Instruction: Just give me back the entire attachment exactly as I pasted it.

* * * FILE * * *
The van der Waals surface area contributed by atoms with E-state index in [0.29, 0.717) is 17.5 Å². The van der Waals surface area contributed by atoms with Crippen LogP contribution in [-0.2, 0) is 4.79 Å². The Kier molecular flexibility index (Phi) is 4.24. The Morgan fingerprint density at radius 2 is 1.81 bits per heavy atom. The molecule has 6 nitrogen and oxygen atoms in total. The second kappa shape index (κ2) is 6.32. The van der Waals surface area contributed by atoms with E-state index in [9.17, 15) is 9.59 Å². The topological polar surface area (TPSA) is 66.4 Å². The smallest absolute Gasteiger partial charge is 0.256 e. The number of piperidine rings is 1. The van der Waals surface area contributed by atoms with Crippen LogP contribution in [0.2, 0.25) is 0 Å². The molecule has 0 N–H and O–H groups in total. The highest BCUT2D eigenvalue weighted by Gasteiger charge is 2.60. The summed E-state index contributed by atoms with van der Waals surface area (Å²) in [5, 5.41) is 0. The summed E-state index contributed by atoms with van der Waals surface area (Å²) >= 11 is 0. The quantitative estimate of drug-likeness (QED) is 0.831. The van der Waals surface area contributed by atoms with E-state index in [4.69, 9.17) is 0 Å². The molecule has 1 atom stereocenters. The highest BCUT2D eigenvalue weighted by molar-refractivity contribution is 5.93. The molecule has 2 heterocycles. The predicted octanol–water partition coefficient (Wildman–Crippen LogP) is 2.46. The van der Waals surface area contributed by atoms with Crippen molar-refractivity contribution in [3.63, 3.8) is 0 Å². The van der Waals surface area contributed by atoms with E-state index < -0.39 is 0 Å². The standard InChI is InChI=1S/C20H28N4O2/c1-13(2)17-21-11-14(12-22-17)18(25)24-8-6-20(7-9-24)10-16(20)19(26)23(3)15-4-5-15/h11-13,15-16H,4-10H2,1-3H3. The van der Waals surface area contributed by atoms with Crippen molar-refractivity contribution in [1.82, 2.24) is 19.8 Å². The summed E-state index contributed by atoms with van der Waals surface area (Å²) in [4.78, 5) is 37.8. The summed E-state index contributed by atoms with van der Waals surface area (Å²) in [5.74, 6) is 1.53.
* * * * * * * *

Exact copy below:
The van der Waals surface area contributed by atoms with E-state index in [0.29, 0.717) is 17.5 Å². The van der Waals surface area contributed by atoms with Crippen LogP contribution in [-0.2, 0) is 4.79 Å². The Kier molecular flexibility index (Phi) is 4.24. The Morgan fingerprint density at radius 2 is 1.81 bits per heavy atom. The molecule has 6 nitrogen and oxygen atoms in total. The second kappa shape index (κ2) is 6.32. The van der Waals surface area contributed by atoms with E-state index in [9.17, 15) is 9.59 Å². The topological polar surface area (TPSA) is 66.4 Å². The smallest absolute Gasteiger partial charge is 0.256 e. The number of piperidine rings is 1. The van der Waals surface area contributed by atoms with Crippen LogP contribution in [0.2, 0.25) is 0 Å². The molecule has 0 N–H and O–H groups in total. The highest BCUT2D eigenvalue weighted by Gasteiger charge is 2.60. The summed E-state index contributed by atoms with van der Waals surface area (Å²) in [5, 5.41) is 0. The summed E-state index contributed by atoms with van der Waals surface area (Å²) >= 11 is 0. The quantitative estimate of drug-likeness (QED) is 0.831. The van der Waals surface area contributed by atoms with E-state index in [4.69, 9.17) is 0 Å². The molecule has 1 atom stereocenters. The highest BCUT2D eigenvalue weighted by molar-refractivity contribution is 5.93. The molecule has 2 heterocycles. The predicted octanol–water partition coefficient (Wildman–Crippen LogP) is 2.46. The van der Waals surface area contributed by atoms with Crippen molar-refractivity contribution in [3.63, 3.8) is 0 Å². The van der Waals surface area contributed by atoms with E-state index < -0.39 is 0 Å². The standard InChI is InChI=1S/C20H28N4O2/c1-13(2)17-21-11-14(12-22-17)18(25)24-8-6-20(7-9-24)10-16(20)19(26)23(3)15-4-5-15/h11-13,15-16H,4-10H2,1-3H3. The van der Waals surface area contributed by atoms with Crippen molar-refractivity contribution in [1.82, 2.24) is 19.8 Å². The summed E-state index contributed by atoms with van der Waals surface area (Å²) in [4.78, 5) is 37.8. The summed E-state index contributed by atoms with van der Waals surface area (Å²) in [5.74, 6) is 1.53.